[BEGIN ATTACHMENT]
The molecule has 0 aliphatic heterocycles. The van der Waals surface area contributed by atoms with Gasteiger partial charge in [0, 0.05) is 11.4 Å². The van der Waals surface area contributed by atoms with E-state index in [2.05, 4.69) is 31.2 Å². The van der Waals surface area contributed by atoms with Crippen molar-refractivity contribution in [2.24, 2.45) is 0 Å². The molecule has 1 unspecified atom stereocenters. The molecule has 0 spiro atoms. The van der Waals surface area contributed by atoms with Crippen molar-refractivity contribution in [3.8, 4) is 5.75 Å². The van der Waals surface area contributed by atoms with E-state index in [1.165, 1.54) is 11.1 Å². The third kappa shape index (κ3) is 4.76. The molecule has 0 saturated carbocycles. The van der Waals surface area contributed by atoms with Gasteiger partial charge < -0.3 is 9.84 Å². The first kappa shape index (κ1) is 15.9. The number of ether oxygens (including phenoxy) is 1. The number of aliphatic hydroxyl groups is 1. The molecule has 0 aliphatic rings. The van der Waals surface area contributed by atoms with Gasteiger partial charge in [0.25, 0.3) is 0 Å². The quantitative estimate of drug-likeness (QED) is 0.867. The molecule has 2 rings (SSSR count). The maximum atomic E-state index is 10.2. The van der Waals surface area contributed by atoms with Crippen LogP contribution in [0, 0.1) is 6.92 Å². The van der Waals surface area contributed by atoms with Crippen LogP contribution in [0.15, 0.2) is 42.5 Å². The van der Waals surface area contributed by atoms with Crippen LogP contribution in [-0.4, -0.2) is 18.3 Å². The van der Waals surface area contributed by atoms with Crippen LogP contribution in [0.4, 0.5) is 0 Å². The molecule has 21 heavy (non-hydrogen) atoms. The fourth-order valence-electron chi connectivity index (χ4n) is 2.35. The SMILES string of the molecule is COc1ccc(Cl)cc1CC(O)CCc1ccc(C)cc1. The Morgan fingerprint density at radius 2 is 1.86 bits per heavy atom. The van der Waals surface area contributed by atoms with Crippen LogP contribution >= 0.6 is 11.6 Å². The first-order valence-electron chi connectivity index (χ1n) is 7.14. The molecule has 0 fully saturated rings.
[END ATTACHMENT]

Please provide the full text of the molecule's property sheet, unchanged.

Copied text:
The molecule has 0 aliphatic heterocycles. The van der Waals surface area contributed by atoms with Gasteiger partial charge in [0, 0.05) is 11.4 Å². The van der Waals surface area contributed by atoms with E-state index in [2.05, 4.69) is 31.2 Å². The van der Waals surface area contributed by atoms with Crippen molar-refractivity contribution in [2.24, 2.45) is 0 Å². The molecule has 1 unspecified atom stereocenters. The molecule has 0 spiro atoms. The van der Waals surface area contributed by atoms with Crippen molar-refractivity contribution in [3.8, 4) is 5.75 Å². The van der Waals surface area contributed by atoms with E-state index in [1.165, 1.54) is 11.1 Å². The third kappa shape index (κ3) is 4.76. The molecule has 0 saturated carbocycles. The van der Waals surface area contributed by atoms with Gasteiger partial charge < -0.3 is 9.84 Å². The first kappa shape index (κ1) is 15.9. The number of ether oxygens (including phenoxy) is 1. The number of aliphatic hydroxyl groups is 1. The molecule has 0 aliphatic rings. The van der Waals surface area contributed by atoms with Gasteiger partial charge in [0.25, 0.3) is 0 Å². The quantitative estimate of drug-likeness (QED) is 0.867. The molecule has 2 rings (SSSR count). The maximum atomic E-state index is 10.2. The van der Waals surface area contributed by atoms with Crippen LogP contribution in [0, 0.1) is 6.92 Å². The van der Waals surface area contributed by atoms with Crippen LogP contribution in [0.15, 0.2) is 42.5 Å². The van der Waals surface area contributed by atoms with Crippen LogP contribution in [-0.4, -0.2) is 18.3 Å². The van der Waals surface area contributed by atoms with Crippen LogP contribution in [0.4, 0.5) is 0 Å². The molecule has 21 heavy (non-hydrogen) atoms. The fourth-order valence-electron chi connectivity index (χ4n) is 2.35. The SMILES string of the molecule is COc1ccc(Cl)cc1CC(O)CCc1ccc(C)cc1. The Morgan fingerprint density at radius 2 is 1.86 bits per heavy atom. The van der Waals surface area contributed by atoms with Crippen LogP contribution >= 0.6 is 11.6 Å². The first-order valence-electron chi connectivity index (χ1n) is 7.14. The molecule has 0 fully saturated rings.